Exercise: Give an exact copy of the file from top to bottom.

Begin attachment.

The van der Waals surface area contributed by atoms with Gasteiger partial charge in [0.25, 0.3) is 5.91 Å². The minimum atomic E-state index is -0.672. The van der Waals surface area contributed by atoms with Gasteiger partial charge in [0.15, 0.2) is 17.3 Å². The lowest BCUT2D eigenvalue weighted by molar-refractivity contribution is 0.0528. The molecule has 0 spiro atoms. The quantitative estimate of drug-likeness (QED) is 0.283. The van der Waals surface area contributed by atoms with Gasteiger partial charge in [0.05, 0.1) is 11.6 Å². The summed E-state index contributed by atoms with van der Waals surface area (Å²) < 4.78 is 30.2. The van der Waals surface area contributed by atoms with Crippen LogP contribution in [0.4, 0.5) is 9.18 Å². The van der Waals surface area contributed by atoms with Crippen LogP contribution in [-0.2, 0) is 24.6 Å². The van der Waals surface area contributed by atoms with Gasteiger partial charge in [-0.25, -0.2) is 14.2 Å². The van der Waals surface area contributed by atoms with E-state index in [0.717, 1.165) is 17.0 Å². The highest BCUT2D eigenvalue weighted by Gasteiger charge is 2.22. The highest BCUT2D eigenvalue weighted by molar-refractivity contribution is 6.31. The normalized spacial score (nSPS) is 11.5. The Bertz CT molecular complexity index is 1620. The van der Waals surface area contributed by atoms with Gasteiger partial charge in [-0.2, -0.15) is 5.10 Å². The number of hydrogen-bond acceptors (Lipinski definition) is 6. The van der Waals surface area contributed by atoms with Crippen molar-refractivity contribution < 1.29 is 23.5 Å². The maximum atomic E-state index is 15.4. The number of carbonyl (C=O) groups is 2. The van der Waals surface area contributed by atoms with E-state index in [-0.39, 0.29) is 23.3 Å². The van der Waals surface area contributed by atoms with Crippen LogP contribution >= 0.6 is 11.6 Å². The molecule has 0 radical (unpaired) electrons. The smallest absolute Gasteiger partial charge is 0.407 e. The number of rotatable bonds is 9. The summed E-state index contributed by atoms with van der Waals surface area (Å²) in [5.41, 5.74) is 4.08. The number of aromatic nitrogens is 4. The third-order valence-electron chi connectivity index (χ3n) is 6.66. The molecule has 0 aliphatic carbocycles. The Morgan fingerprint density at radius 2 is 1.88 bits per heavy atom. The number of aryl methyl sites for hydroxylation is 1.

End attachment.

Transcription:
The van der Waals surface area contributed by atoms with Gasteiger partial charge in [0.25, 0.3) is 5.91 Å². The minimum atomic E-state index is -0.672. The van der Waals surface area contributed by atoms with Gasteiger partial charge in [0.15, 0.2) is 17.3 Å². The lowest BCUT2D eigenvalue weighted by molar-refractivity contribution is 0.0528. The molecule has 0 spiro atoms. The quantitative estimate of drug-likeness (QED) is 0.283. The van der Waals surface area contributed by atoms with Gasteiger partial charge in [0.05, 0.1) is 11.6 Å². The summed E-state index contributed by atoms with van der Waals surface area (Å²) < 4.78 is 30.2. The van der Waals surface area contributed by atoms with Crippen LogP contribution in [0.4, 0.5) is 9.18 Å². The van der Waals surface area contributed by atoms with Crippen LogP contribution in [-0.2, 0) is 24.6 Å². The van der Waals surface area contributed by atoms with Gasteiger partial charge in [-0.25, -0.2) is 14.2 Å². The van der Waals surface area contributed by atoms with E-state index in [0.717, 1.165) is 17.0 Å². The highest BCUT2D eigenvalue weighted by Gasteiger charge is 2.22. The highest BCUT2D eigenvalue weighted by molar-refractivity contribution is 6.31. The normalized spacial score (nSPS) is 11.5. The Bertz CT molecular complexity index is 1620. The van der Waals surface area contributed by atoms with Gasteiger partial charge in [-0.2, -0.15) is 5.10 Å². The number of hydrogen-bond acceptors (Lipinski definition) is 6. The van der Waals surface area contributed by atoms with Crippen molar-refractivity contribution < 1.29 is 23.5 Å². The maximum atomic E-state index is 15.4. The number of carbonyl (C=O) groups is 2. The van der Waals surface area contributed by atoms with E-state index in [-0.39, 0.29) is 23.3 Å². The van der Waals surface area contributed by atoms with Crippen LogP contribution >= 0.6 is 11.6 Å². The molecule has 0 radical (unpaired) electrons. The smallest absolute Gasteiger partial charge is 0.407 e. The number of rotatable bonds is 9. The summed E-state index contributed by atoms with van der Waals surface area (Å²) in [5.41, 5.74) is 4.08. The number of aromatic nitrogens is 4. The third-order valence-electron chi connectivity index (χ3n) is 6.66. The molecule has 0 aliphatic carbocycles. The Morgan fingerprint density at radius 2 is 1.88 bits per heavy atom. The number of aryl methyl sites for hydroxylation is 1.